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Chapter Seven discusses the evolution of the opposition movements seeking Hong Kong’s democracy and autonomy before and after the handover. The mainstream democratic opposition in Hong Kong grew out of the anti-colonial and Chinese nationalist movement in the 1970s and 1980s. Their moderate, non-confrontational approach to gradual democratic reform made some gains in the first 15 years of China’s rule. Simultaneously, the increasing aggressiveness of Beijing’s crackdown on Hong Kong’s autonomy and freedom, coupled with the rising social polarization caused by the influx of Chinese capital, fueled the growth of more radical, confrontational social and opposition movements.
The Brexit referendum highlights the apparently anomalous role of the “people” in the constitutional order of the United Kingdom. Politically speaking, its verdict is acknowledged as unassailable and unaccountable, yet this “sovereign” status has no legal grounds. In turn, some commentators have argued that this discrepancy between “political” and “legal” understandings of popular sovereignty—or the failure to properly institutionalize popular sovereignty in a legal-constitutional form—represents a distinct site of constitutional crisis in its own right. However, I argue that such claims of constitutional anomaly, or of British exceptionalism in this regard, are misplaced. While the Brexit scenario seems to express the destabilizing and disruptive potential of a popular sovereign that exceeds or evades constitutional recognition, this is in no sense a peculiarity of the British constitutional order. By its nature, popular sovereignty is inexhaustible by constitutional recognition, and so it tends to retain such disruptive potential regardless of whatever constitutional form it is assigned. Thus, critics of the British constitutional status quo overestimate the capacity of constitutional law in general to regulate or domesticate the expression of popular sovereignty via referendums.
The rise of referendums has led to the concern that they could lead to liberticide and discriminatory results. This article intends to determine whether the concept of popular sovereignty would immunize constitutional provisions that are passed through a constitutional referendum from any human rights limitation. In answering the question, I formulate a theoretical framework called “constituent-constituted duality,” while also distinguishing “the constituent people,” which is mythical, and “the constituted people,” which is empiric. In the end, this article argues that the only possible form of limitation from the perspective of popular sovereignty is an ex ante limitation. Meanwhile, an ex post facto limitation remains unacceptable from the angle of popular sovereignty, which implies that a judicial review of popularly-enacted constitutional amendments is conceptually illegitimate.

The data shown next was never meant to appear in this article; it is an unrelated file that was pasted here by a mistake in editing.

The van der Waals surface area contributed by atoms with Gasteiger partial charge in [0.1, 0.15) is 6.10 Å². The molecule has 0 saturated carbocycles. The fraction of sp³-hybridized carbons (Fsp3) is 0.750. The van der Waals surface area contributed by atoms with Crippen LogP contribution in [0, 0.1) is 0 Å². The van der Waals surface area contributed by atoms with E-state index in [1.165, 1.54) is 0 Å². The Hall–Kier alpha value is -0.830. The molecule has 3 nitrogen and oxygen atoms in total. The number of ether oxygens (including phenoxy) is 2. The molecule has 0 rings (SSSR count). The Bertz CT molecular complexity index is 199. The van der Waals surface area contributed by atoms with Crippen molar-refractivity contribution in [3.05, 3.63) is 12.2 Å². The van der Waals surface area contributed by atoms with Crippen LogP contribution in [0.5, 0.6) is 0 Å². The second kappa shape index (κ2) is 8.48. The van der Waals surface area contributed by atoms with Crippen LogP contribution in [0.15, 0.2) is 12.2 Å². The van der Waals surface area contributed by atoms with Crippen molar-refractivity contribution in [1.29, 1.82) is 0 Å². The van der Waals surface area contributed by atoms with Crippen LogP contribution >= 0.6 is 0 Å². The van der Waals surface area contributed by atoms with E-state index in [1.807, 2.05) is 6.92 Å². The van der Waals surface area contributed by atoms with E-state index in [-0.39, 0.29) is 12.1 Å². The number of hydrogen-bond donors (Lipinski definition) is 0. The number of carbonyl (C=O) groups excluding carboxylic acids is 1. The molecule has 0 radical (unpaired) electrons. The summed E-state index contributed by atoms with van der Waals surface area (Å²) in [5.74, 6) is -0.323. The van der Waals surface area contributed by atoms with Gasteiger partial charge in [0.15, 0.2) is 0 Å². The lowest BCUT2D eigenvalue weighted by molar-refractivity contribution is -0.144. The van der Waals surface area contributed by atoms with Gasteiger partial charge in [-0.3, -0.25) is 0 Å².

Chapter 4 discusses human swarm problem solving as a distinct subtype of CI with biological antecedents in nest siting among honeybees and flocking behavior. Building on recent biological research, this chapter discusses five mechanisms that are also relevant for human swarm problem solving. These mechanisms are decision threshold methods, averaging, large gatherings, heterogeneous social interaction, and environmental sensing. Studies of collective animal behavior show that they often make decisions that build on statistical rules (e.g. averaging, threshold responses). Even when in a group, individuals will often seek and assess information independently of others with the intention of optimizing decisions through the “many wrongs principle” or the “many eyes principle.” Similarly, human ‘wisdom of the crowd’ studies examine similar statistical rules and principles like the importance of making independent contributions. However, while early research on the wisdom of crowds addressed the importance of independent contributions, newer studies also examine the possible positive influence of dependent contributions. The increasing variety of crowdsourcing studies are in this chapter explained with the framework of different swarm mechanisms. In the summary, four basic characteristics of human swarm problem solving are highlighted: predefined problems, pre-specified problem solving procedures, rapid time-limited problem solving, and individual learning.
During a negotiation, there is seldom the time or capacity for parties to reach a full and complete agreement on a comprehensive legal framework for postconflict governance. Instead, the parties often agree to a preliminary set of principles coupled with a general governing framework. They then set forth an agreed process for negotiating, designing, and implementing a national dialogue, the drafting or amending of a constitution, and elections. This chapter explores the puzzle of whether and how to address constitutional modification during peace negotiations in a manner that promotes a durable peace. It reviews the peace processes related to conflicts in Bosnia and Herzegovina, Colombia, East Timor, Guatemala, Iraq, Kosovo, Macedonia, Nepal, Northern Ireland, Somalia, South Africa, Syria, and Yemen to explore whether and how to address constitutional modification during the peace process; the timing of determining and executing a postconflict constitution-drafting process; whether to draft an interim constitution; whether to accomplish constitutional reform through amendments or by drafting a full constitution; how to approve and finalize constitutional modifications; and whether and how to incorporate issues of human rights.